May not be used without permission
It is likely that I am not the person many writers of books would want as a reviewer. I am, as I describe myself to myself, an angry reader. I am not out to attack anyone when I read, nor am I looking to punch down or up or any which way. Simply put, I wish to be taken, persuaded, challenged, entertained (if fiction), and informed (if non-fiction) and I want it to be done with grace, style, and some measure of verbal power. If this does not happen, due to the vagaries of my psychological and intellectual wiring, my immediate response is the emotion of anger.
I spent many years reflecting on why this is so. It boils down, ultimately, to my two pet peeves: of having my time wasted and of seeing what could have been done well not done well. And I’ve learned how to use this anger, to harness it, be patient with it.
As a long-time writing instructor (of undergrads, master’s and PhD students) I’ve noted that when I am angry it is a sign to back away for a moment then come back with teacherly questions: Why am I angry at this moment? Is it a badly constructed sentence? Awkward phrasing or word choice? Is it a sloppily thought-out concept? Does the thesis or core idea lack credible support? Would I have stated it differently? Do I simply disagree? I am never angry at the person, it is the words, the thinking, the approach that riles me. I use these questions to guide the feedback I give and corrections I suggest. My students have told me they found my commentary always helpful.
As an academic in the Humanities and Social Sciences--a teacher of literary criticism and information organization, an academic librarian (and professor), a one-time theater major, an artist, and a long-time, wide ranging reader--my emotional response to non-student work is more nuanced. I recall telling someone that I find watching live theater so very difficult. If I see a crack between canvas flats in the scenery that should not be there, a hem on a skirt that’s fallen and not been caught for repair by the wardrobe crew, an artifact or prop that does not match the era being staged, or an actor pulling too hard for an audience reaction, I find myself pushed out of the imagination bubble that the play and players want to create for me.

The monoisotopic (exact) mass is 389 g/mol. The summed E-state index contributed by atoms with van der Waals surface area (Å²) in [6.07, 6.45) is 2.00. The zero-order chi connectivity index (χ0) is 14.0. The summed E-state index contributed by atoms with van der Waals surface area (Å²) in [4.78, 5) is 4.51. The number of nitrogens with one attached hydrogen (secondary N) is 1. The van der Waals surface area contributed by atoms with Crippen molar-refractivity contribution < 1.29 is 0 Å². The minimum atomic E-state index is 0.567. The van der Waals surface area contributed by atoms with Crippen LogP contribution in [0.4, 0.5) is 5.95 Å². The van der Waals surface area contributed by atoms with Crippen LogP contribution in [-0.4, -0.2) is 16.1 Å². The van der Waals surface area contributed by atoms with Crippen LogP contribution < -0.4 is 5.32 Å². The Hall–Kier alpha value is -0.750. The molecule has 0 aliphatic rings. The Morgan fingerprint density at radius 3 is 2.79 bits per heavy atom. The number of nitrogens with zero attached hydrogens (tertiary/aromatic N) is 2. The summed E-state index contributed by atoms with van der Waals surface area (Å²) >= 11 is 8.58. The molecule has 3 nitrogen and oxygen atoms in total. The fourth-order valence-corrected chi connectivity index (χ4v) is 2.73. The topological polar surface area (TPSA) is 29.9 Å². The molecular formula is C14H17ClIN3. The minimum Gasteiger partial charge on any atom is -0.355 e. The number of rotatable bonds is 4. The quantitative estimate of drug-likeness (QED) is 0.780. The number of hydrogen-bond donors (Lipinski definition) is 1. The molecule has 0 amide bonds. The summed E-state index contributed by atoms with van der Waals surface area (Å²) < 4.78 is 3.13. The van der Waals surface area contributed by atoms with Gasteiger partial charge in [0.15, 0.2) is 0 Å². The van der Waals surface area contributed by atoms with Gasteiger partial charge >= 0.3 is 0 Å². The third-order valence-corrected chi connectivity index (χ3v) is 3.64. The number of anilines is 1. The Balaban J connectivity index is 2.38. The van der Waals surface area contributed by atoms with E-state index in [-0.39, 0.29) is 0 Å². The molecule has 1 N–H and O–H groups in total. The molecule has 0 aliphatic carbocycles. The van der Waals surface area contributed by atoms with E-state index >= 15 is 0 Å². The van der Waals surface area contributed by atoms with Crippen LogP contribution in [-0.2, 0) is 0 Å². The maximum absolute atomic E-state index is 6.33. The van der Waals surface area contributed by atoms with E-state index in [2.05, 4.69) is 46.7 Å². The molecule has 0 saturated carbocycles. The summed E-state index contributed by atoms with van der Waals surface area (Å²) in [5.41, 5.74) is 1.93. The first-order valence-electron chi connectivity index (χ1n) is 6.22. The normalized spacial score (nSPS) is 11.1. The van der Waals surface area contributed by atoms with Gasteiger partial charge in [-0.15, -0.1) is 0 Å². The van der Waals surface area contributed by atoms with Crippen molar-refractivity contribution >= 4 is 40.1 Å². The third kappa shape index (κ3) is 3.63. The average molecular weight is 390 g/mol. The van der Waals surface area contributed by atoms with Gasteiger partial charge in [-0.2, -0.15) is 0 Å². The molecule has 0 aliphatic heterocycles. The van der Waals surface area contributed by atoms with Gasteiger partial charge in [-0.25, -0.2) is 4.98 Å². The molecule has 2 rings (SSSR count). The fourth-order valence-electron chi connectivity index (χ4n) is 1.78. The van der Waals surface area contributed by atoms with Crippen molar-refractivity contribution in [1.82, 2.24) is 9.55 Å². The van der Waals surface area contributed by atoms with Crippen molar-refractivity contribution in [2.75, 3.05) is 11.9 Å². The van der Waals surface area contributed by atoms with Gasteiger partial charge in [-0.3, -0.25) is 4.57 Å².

It’s not that I want perfection. Lord no, there are few things that achieve that.
I saw a play once where an actor, who was to open a scene with the main character, apparently missed his cue, leaving the main actor alone on the stage for nearly 3 excruciating minutes. The onstage actor didn’t miss a beat. He broke the fourth wall and began talking to the audience, in character, explaining why the other character was late, harkening back to the first time they’d met, then detailing how he’d learned about that little personality quirk. On the spot, he created and performed a backstory that didn’t take the audience away from the play and kept them within the bubble of belief. (When the other actor did appear, the audience broke into applause for this little narrative gift, much to the latecomer’s confusion.)
Most importantly, I save my anger as a reader for me. It is my response alone. What it gives me, though, is a sense of immediacy, of intimacy, with the story. What I want is a sense that the person(s) creating the thing are utterly present, that they have seen beyond the bones of plot, of setting, of description, and of character.
I want to trust the author and, in return, I want them to trust me back and leave me alone with their story and their words. In the end, and I know this as a writer and creative myself, the thing made is no longer yours. The thing viewed, read, or heard by the person at the other end is theirs to be cherished or not, valued or not, remembered or not. The interpretation is theirs.
The author/artist is something of an angel, certainly they are a gift giver. I like to think my anger honors that. What it does do, is serve as fuel for my respect for those who create in any realm, a respect most profound.